“President Ramaphosa must make haste in finally signing the DNA Bill into law,” said Ian Cameron, director of community safety at Action Society. “We are now just one step away from technically making South Africa a safer place against serial criminality.”
The National Council of Provinces (NCOP) adopted the Criminal Law (Forensic Procedures) Amendment Bill – better known as the DNA or CO (convicted offenders) Bill – without any amendments. According to the law process, that is the final approval step before it goes to the president. When passed, it will make it mandatory to take the buccal samples of all arrested, charged or convicted persons in respect of certain offences listed in Schedule 8, as well as waiving the expired two years the police had to take samples of convicted detained offenders.
It took seven years to get the Bill approved by the National Assembly (NA). Only after Action Society threatened legal action in August 2021 the Minister of Police Bheki Cele finally introduced the Bill. The delay led to thousands of arrested, charged or convicted Schedule 8 offenders being released from detention without capturing their buccal DNA samples. Action Society, Andrew Whitfield (MP), and DNAforAfrica were vital in pushing the Bill through the legal process.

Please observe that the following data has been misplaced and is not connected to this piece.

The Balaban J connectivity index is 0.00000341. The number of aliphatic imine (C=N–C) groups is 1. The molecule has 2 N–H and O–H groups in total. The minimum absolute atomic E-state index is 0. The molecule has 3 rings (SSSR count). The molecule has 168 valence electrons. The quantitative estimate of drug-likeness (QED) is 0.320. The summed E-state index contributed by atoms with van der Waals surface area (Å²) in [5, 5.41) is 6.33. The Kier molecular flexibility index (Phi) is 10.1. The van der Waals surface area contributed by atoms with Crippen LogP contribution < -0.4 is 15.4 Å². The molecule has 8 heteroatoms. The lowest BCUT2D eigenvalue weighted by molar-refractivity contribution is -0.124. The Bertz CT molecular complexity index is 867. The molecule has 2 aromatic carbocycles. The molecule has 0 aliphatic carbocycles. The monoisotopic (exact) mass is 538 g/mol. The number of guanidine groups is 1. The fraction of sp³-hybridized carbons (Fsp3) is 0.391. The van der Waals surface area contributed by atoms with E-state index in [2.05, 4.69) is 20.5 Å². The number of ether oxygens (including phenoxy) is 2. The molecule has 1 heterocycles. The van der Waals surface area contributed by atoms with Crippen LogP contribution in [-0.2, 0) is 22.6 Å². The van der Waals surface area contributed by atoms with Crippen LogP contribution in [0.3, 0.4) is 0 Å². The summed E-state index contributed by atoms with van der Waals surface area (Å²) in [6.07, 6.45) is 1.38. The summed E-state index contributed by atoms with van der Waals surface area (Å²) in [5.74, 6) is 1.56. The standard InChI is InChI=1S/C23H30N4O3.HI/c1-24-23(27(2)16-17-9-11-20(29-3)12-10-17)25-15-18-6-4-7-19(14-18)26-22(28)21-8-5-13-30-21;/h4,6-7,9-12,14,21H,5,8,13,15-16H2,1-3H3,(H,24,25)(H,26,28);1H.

According to DNAforAfrica, 96 785 violent crime offenders have been released on parole since 2016 without submitting a DNA sample. Its founder, Dr Vanessa Lynch, welcomed the NCOP adopting the DNA Bill. She said that a DNA database supported by the government is one of the most powerful tools for identifying serial offenders. Lynch said that, in light of the horrific incidents in Krugersdorp and recently released crime stats, allowing a convicted offender to be released without their DNA sample having been taken represents a lost opportunity to reduce the high recidivism rate in this country. Furthermore, passing the CO Bill will further give survivors of sexual violence more confidence in the criminal justice system in reporting crimes, she told Action Society.
“If the system works effectively, many of the victims of serial murder and GBVF offenders will now see justice,” said Cameron. “We are, however, aware of the immense DNA backlog the police face but hope that passing this law will at least be a starting point to link arrested, charged or convicted persons with any previous crimes going forward.”